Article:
When Edward Rickenbacher was born on October 8, 1890, the president of the United States was Ohio-born Benjamin Harrison. But as the family moved into the house that William had built on East Livingstone Avenue, the man in the White House was Grover Cleveland. He had come back from a defeat by Harrison in 1892 to claim the distinction of being the only man to be elected to two nonconsecutive terms and find himself listed as the twenty-second and twenty-fourth president. By 1893 the flag had forty-four stars. Unfortunately, it flew over a country suffering from the effects of a stock market crash, bank failures, wage cuts, labor strife, and economic depression that most Americans blamed on Cleveland. As these conditions dragged on into 1894, an Ohio farmer named Jacob Coxey led the "Army of the Commonwealth of Christ" on a march to Washington, D.C., with a petition to Congress for the government to issue $500 million in bonds to build highways and put men back to work. For his efforts, he and the ragtag group that was now known as "Coxey's Army" were arrested for trespassing on the Capitol lawn, fined five dollars, and run out of town.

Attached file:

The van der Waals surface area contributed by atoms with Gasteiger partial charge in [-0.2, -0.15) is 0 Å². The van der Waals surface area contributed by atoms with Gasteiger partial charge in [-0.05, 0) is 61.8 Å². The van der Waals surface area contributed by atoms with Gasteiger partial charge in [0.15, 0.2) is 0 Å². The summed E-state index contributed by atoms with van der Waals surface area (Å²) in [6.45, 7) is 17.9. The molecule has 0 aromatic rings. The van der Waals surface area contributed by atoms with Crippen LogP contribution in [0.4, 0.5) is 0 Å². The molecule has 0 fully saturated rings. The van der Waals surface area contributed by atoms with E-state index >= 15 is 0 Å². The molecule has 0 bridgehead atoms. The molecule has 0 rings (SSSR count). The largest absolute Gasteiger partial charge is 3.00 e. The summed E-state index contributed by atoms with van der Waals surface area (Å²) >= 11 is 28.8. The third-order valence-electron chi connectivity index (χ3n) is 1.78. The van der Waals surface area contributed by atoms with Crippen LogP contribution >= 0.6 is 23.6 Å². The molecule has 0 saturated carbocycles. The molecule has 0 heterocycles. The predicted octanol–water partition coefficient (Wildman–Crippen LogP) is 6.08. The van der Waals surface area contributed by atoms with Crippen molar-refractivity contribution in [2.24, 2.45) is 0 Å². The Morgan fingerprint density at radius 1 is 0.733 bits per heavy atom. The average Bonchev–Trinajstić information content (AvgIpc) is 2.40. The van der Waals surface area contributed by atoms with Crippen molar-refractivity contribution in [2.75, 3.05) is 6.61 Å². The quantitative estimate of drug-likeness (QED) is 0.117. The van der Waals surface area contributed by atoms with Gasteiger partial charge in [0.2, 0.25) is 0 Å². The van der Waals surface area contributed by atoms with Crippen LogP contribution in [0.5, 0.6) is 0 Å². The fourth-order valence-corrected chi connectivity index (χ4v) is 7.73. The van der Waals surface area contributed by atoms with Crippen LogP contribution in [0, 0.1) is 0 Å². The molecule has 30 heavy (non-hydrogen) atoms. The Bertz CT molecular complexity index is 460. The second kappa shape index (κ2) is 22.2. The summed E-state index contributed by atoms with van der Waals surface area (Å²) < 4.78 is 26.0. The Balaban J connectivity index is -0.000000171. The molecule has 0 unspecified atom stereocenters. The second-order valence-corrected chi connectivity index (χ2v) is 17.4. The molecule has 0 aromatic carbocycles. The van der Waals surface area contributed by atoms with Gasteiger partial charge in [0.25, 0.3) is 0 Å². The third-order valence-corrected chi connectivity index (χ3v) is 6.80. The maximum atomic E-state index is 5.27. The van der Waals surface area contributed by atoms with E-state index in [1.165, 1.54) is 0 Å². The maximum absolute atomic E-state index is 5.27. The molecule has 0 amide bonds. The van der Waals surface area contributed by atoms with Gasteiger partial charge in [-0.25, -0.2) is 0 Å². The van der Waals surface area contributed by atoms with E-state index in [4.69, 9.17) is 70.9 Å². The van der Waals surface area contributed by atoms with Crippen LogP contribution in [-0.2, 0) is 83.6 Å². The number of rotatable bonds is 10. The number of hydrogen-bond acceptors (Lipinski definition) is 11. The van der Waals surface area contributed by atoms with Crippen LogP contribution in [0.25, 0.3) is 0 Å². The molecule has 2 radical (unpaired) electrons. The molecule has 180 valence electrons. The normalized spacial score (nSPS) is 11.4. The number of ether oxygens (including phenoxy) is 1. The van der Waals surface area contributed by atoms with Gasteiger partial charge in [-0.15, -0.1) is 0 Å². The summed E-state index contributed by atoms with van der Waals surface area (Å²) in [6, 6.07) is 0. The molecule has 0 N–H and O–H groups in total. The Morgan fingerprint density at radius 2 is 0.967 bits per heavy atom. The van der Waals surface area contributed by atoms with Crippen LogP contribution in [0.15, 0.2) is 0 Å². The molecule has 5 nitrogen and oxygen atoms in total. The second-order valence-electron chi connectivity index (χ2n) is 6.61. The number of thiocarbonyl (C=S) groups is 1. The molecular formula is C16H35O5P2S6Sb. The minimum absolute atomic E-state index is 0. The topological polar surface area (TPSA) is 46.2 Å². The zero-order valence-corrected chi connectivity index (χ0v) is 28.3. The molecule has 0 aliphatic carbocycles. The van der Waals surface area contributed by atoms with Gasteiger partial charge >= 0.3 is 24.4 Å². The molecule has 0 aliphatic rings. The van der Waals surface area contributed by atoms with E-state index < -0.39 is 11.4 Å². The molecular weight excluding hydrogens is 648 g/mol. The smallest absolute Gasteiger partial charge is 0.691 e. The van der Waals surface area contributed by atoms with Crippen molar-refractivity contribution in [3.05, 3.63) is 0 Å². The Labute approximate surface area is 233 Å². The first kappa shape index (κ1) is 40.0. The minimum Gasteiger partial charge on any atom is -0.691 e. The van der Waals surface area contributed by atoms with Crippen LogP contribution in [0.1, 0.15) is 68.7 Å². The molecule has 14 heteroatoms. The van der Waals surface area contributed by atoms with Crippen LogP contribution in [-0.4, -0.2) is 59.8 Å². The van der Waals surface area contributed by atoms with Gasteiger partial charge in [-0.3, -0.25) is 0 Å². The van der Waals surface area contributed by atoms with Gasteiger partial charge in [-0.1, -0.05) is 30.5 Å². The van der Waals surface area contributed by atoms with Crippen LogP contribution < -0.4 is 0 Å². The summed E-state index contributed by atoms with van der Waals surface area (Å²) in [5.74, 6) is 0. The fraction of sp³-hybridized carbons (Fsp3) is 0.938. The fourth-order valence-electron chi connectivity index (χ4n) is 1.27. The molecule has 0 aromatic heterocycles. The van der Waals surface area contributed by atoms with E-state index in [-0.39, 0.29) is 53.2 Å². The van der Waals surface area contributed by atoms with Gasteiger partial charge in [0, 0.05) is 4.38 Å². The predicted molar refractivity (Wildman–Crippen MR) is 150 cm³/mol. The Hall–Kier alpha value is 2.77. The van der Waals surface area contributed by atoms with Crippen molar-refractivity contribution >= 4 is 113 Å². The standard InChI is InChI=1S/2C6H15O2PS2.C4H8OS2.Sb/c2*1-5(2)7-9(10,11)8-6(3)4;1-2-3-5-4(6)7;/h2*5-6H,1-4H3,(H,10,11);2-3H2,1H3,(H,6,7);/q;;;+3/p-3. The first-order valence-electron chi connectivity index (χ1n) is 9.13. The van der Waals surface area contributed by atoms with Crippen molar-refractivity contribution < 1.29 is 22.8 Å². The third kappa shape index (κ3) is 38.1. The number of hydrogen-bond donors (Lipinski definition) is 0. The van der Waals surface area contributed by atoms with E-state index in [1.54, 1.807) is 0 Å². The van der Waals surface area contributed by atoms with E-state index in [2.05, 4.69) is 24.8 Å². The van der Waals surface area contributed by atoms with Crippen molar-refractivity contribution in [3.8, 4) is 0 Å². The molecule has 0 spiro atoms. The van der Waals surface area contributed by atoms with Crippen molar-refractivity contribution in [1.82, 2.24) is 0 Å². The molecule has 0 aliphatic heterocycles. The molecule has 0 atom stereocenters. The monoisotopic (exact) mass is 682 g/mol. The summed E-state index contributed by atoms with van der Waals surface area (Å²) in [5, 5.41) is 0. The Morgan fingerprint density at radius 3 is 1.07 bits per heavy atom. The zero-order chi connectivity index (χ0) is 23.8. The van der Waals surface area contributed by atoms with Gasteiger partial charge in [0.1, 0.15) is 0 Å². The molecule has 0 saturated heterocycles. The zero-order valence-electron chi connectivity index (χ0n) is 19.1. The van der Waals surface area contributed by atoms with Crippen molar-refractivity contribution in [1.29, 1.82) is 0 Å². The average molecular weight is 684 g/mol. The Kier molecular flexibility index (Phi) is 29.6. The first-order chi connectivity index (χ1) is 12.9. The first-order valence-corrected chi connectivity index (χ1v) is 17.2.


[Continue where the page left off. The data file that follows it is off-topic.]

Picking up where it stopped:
For the Rickenbacher family, settling into the new house had been "the beginning of a reality." On the day they moved in, Papa Rickenbacher had quit his job and gone into business subcontracting small jobs, mostly putting down pavements and building foundations. "It was a brave move to make," Eddie recalled, "but he was a man of great self-confidence."
The land surrounding the house provided food. The family raised vegetables, including cabbage for sauerkraut, kept chickens and pigs, and got enough milk from a small herd of goats. Eddie delivered the excess to paying customers in the neighborhood. "America the bountiful" to him was symbolized by what seven cents could do. It was the price of both a dozen eggs and a pound of sugar, so that when the chickens were laying well and produced an extra dozen eggs, they could be traded for a pound of sugar. With a little flour and apples from an orchard, Mama could bake apple pie. Where else but America, asked Papa, could a man begin with nothing and feed his children apple pie for dessert?
"Above all," Eddie would write of his boyhood, "our parents taught us to love America."